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Break Out The Cigars

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A baby is only a baby -- to paraphrase Rudyard Kipling -- but a good cigar is a smoke. These days moreover, a good cigar company can be a gold mine, if only because a lot of erstwhile babies are reaching the cigar-smoking age.

Alex Brainard, president and one of the new owners of Consolidated Cigar Corp., is a case in point. He himself was 44 before he took up cigar-smoking. Now, as head of the world's largest cigar manufacturer (with sales of about $130 million in 1982), he takes comfort in the knowledge that cigars are indeed for the mature smoker. The post-World War II "baby boom" generation has begun to hit middle age -- which means that Consolidated's market is about to explode.

The baby-boomers -- 76 million Americans born from 1946 to 1964 -- began turning 35 two years ago, and another 43.5 million will do so during the next decade. As Brainard points out, "The older a man grows, the more likely he is to smoke a cigar, and the more cigars he's likely to smoke." (Women, of course, are another story.) Overall, 5% to 6% of smokers under 35 years of age choose cigars, and they average 20 cigars a week. In contrast, 9.5% of those over 35 smoke cigars, at an average rate of 35 cigars a week. "The number of males in the over-35 group has been relatively stable -- about 15 million -- since World War II," Brainard notes, "but it will increase by 50% by the year 2000, which will give us a significantly larger cigar-smoking group." That fact figured in the new owners' decision to buy the company, "but we weren't depending on it as the basis for our success."

Consolidated Cigar is an old and solid company. It traces its ancestry back to the nineteenth century. As a Gulf & Western Industries Inc. subsidiary, it manufactured 12 well-known labels, ranging from the inexpensive Muriel (15 cents each) to the exclusive H. Upmann ($1.45 each). Its share of the market grew each year (to 30% currently), and profits were steady at about 10% of sales. Even so, it did not meet G&W's criteria: It was capital intensive, with $75 million tied up in tobacco inventories; with the industry declining at the rate of about 5% a year, Consolidated appeared to have little growth potential; and it offered a relatively low return on investment. So G&W announced that it intended to divest itself of the company.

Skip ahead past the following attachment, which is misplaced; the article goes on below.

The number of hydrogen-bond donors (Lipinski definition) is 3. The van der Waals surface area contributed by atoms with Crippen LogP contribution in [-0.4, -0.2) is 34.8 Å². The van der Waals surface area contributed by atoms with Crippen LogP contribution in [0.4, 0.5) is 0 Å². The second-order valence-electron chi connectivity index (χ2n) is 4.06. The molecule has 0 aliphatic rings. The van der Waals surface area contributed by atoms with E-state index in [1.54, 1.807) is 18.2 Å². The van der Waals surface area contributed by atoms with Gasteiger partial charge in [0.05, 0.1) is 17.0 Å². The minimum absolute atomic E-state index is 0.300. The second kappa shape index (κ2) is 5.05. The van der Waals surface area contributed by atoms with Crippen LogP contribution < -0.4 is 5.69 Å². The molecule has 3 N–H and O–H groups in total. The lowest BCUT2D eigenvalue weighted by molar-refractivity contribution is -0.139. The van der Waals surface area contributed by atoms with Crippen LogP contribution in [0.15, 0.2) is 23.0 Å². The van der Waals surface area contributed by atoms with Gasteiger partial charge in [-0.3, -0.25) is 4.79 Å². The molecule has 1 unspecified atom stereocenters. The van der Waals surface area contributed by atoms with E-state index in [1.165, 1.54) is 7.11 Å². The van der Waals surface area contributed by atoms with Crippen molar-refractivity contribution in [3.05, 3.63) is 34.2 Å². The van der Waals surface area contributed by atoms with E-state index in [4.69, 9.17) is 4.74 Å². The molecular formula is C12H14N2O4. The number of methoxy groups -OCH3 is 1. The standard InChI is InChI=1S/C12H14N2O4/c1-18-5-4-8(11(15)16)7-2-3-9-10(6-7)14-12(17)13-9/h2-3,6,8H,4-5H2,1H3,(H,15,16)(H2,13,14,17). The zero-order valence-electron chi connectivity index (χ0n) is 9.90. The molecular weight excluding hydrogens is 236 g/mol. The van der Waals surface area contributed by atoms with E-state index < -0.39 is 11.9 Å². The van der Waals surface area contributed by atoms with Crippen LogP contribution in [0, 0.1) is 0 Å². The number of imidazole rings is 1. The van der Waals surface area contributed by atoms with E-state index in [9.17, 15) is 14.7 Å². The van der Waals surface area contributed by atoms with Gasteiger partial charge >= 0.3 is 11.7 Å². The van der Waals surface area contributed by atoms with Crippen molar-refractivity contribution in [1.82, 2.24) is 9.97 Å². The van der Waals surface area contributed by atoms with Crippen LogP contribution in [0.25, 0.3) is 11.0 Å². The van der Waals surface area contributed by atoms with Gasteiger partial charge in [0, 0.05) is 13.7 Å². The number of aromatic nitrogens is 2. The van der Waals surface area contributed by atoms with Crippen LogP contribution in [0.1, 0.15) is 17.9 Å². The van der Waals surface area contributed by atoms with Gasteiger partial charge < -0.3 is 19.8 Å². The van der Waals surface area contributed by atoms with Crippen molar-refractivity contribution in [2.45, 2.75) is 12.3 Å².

After one promising deal fell through, Brainard "just went up in the elevator" and asked G&W's president, Jim Juddelson, whether he would entertain a bid from management. The answer was yes. And so, last March, Brainard and four other investors purchased Consolidated from G&W in what was one of the most highly leveraged buyouts of all time. The purchase price was $120 million. The hve investors put up only $1 million of their own money and yet managed to retain all of the equity.

Most of the financing came from G&W. Brainard convinced G&W that he could quickly reduce the debt by selling off subsidiaries -- as he, in fact, did. He also continued the transition from whole-leaf to homogenized tobacco wrappers, a 10-to-1 savings that also per mitted Consolidated to liquidate a portion of its inventory, turning leaf into cash. As a result, the investors wound up with a big business for the out-of-pocket expense usually associated with buying a much smaller one.

Now Brainard is stabilizing the business, enjoying his Dutch Masters Elites, and waiting for other over-35-year-olds to discover cigar-smoking. He admits, however, that their reasons for lighting up may be different from his own. Says Brainard, "When Charles Bludhorn [the late chairman and chief executive officer of G&W] interviewed me back in '71, he said, 'Well, naturally, you'll have to smoke cigars to get this job.' "

Last updated: Jul 1, 1983




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